Rebuilding The Male Machine

PHYSICIANS HAVE SPENT CENTUries trying to pump life into flagging male sex organs. Until recently, the treatments were crude and the options limited. But impotence research has come of age in the past two decades, and the arsenal is exploding. If several new drugs fulfill their promise, ""taking the pill'' could soon have a whole new meaning.

As recently as the 1970s, no one knew exactly how erections came about, but the workings of the penis are now well understood. The shaft houses a pair of erectile chambers filled with spongelike tissue that expands dramatically when filled with blood (chart). The chambers would be engorged all the time if blood entered them as freely as it does other tissues. So the body walls them off. Smooth-muscle cells constrict the local arteries, keeping blood flow to a trickle. Similar cells surround the blood-filled spaces in the erectile tissue, preventing any buildup. As long as all these smooth-muscle cells are flexed, the penis stays flaccid.

In a healthy male, that arrangement is easily reversed. Sexual stimulation triggers the release of a neurotransmitter called nitric oxide, which sets off production of several other substances. One of them, a chemical called cyclic GMP, has a knack for relaxing smooth-muscle cells. When doused by cyclic GMP, the cells loosen their grip on the erectile chambers, and the spongelike tissue starts to swell. If nearby veins continued to siphon off excess blood, the effects would be pretty modest. But the swelling tissue pinches those veins against the wall of the erectile chamber, temporarily pinching them shut. ""It's like filling a bathtub,'' says Dr. Harin Padma-Nathan, director of the Male Clinic in Santa Monica, Calif., and an associate clinical professor at the University of Southern California. ""You turn on the faucet, and you put a plug in the drain.''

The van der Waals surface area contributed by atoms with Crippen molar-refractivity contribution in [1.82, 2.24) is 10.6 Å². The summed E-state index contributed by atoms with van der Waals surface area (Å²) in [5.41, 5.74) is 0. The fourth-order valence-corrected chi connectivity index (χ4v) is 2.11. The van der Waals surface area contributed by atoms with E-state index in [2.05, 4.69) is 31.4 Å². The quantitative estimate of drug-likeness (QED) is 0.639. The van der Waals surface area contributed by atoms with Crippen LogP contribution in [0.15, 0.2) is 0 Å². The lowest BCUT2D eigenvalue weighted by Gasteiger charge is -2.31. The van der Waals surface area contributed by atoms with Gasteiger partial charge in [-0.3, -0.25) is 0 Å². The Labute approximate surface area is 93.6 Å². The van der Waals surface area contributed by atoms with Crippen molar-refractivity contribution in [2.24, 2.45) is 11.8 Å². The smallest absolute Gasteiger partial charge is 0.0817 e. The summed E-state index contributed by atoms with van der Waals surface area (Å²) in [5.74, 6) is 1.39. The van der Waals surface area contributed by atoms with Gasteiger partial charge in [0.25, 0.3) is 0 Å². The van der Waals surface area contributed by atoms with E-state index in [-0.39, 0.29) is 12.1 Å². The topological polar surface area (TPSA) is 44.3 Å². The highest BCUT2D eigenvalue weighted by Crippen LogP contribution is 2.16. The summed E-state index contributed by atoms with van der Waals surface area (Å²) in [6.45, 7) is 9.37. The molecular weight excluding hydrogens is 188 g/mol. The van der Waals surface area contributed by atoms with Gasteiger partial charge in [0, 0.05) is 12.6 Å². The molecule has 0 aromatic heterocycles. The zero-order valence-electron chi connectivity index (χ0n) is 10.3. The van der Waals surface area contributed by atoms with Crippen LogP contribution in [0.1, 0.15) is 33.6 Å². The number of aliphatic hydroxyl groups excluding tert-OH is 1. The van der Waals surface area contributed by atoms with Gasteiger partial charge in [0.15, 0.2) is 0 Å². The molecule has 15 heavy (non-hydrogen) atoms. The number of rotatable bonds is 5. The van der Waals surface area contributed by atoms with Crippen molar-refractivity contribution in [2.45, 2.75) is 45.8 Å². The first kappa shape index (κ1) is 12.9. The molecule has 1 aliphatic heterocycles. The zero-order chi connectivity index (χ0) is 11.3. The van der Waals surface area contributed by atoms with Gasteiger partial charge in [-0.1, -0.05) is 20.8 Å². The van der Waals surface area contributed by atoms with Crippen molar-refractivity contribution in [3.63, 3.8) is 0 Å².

Until they understood this sophisticated plumbing system, experts usually blamed erectile problems on psychological ones. Today other factors appear more important. It's well known, for example, that bike injuries and prostate operations can damage the nerves that control the penile smooth-muscle cells. So can diseases like diabetes, alcoholism or multiple sclerosis. And even when the erectile nerves are intact, drugs prescribed for depression, high blood pressure and other conditions can keep them from firing properly. But the most common cause of impotence is arteriosclerosis, the vascular hardening that leads to heart attack and stroke. Virtually anything that raises the risk of coronary heart disease--smoking, poor diet, a chronic lack of exercise--can also cause problems below the belt.

Urologists are rarely able to fix damaged nerves or arteries, but they can usually help men compensate. Until recently, implants and vacuum pumps were all they could offer. But everything changed in 1982, when a surgeon named Ronald Virag accidentally injected a smooth-muscle relaxer called papaverine into the pelvic artery of an anesthetized patient. The man on the table spiked a three-hour erection, inspiring Virag and others to try the same trick on men with erectile problems. It worked. Home injections of papaverine and other smooth-muscle relaxers, such as alprostadil, have since become standard treatments for impotence. The trend began with the off-label use of existing drugs, but pharmaceutical companies are now racing to patent unique formulations.